Same rules as there were with Pats. Two offensive players, two defensive players, and a Wild Card (Special Teams player, coach, or another Offensive or Defensive player). One player gets “two slaps” (or a slap on both sides of the head), it’s the opposite of a “Player of the Game” honor.” Ryan and I select five different players/coaches after each game.

Here are our five Ravens that have “gotta do better than that.”

Glenn Clark’s Slaps…

5. Arthur Jones

4. Matt Birk

3. Cary Williams

2. John Harbaugh

1. Joe Flacco (two slaps)

(Ryan’s slaps on Page 2…)

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Ravens-Eagles: Five predictions for Sunday

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Ravens-Eagles: Five predictions for Sunday

Posted on 15 September 2012 by Luke Jones

Here’s what will happen when the Ravens travel to Philadelphia to take on the Eagles at Lincoln Financial Field Sunday for their fourth ever meeting in the regular season …

1. After receiving only 13 touches in Week 1, Ray Rice factors more heavily in the offense and cracks the 100-yard mark on the ground against the Eagles defense. It will be interesting to see how offensive coordinator Cam Cameron and quarterback Joe Flacco attack Philadelphia in the early stages with the Eagles possessing such a strong pass rush and secondary. The Eagles are vulnerable against the run and allowed 99 yards on the ground to Cleveland last week. If the offense is to be successful on Sunday, Rice will play a larger role because it’s difficult envisioning Flacco chucking the ball all over the field with defensive ends Jason Babin and Trent Cole bearing down on him and cornerbacks Nnamdi Asomugha and Dominique Rodgers-Cromartie looming in the defensive backfield. The Ravens may come out throwing early, but they will quickly find more success with Rice carrying the ball between the tackles and trying to get the ball in open space.

2. Not to be outdone by Rice, Eagles running back LeSean McCoy runs for 90 yards and a touchdown against a defense that struggles to set the edge against the shifty back. The Ravens already faced questions about their ability to control the edge against the run, and injuries to linebacker Paul Kruger and defensive end Pernell McPhee will limit their availability on Sunday. McCoy is a far more pedestrian runner between the tackles, but the 2011 Pro Bowl running back thrives in open space and the Ravens will give him daylight too often in the early going. Facing injuries at the wide receiver position, the Eagles would be wise to rely heavily on McCoy’s talents against the Baltimore defense. Baltimore struggled to stop Cincinnati’s BenJarvus Green-Ellis last week and will have fits trying to keep McCoy in check.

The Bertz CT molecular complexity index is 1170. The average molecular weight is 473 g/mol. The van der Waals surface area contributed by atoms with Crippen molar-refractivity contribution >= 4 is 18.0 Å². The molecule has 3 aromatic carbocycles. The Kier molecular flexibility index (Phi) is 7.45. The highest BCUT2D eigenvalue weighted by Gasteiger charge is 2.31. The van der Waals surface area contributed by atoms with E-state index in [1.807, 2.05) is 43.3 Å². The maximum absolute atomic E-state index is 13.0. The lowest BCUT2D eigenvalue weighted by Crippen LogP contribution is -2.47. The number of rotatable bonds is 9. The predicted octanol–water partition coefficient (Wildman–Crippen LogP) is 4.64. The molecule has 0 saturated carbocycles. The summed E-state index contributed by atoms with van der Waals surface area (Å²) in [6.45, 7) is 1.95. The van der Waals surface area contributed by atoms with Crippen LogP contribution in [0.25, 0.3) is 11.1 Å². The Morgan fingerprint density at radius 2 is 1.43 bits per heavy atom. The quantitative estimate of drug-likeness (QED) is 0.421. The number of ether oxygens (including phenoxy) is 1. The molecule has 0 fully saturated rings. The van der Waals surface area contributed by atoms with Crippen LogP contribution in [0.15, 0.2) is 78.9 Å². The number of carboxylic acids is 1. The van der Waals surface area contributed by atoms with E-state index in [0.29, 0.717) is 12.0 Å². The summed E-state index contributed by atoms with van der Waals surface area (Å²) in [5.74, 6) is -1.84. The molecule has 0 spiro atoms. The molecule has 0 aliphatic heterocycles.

3. Tight ends Dennis Pitta and Ed Dickson combine for a dozen catches and 130 yards as Baltimore’s wide receivers struggle to gain separation. Torrey Smith will likely be blanketed by Asomugha and intermediate target Anquan Boldin will likely draw Rodgers-Cromartie, meaning Flacco will look more to his tight ends than he already does. Pitta led the Ravens with five catches and 73 yards while adding a touchdown against the Bengals as he picked up right where he left off last year in becoming a bigger part of the passing game. However, the Ravens will likely use more two-wide receiver sets with fullback Vonta Leach in the game to lead the way for Rice, which is a personnel set in which Dickson plays more often. Regardless of who’s in the game at tight end — the Ravens like having both on the field as well — Pitta and Dickson will have the upper hand against the Philadelphia linebackers and safeties to make up for the struggles the wide receivers will likely encounter. Quick passes to the tight ends will also aid an offensive line that will have its hands full with Philadelphia’s front four.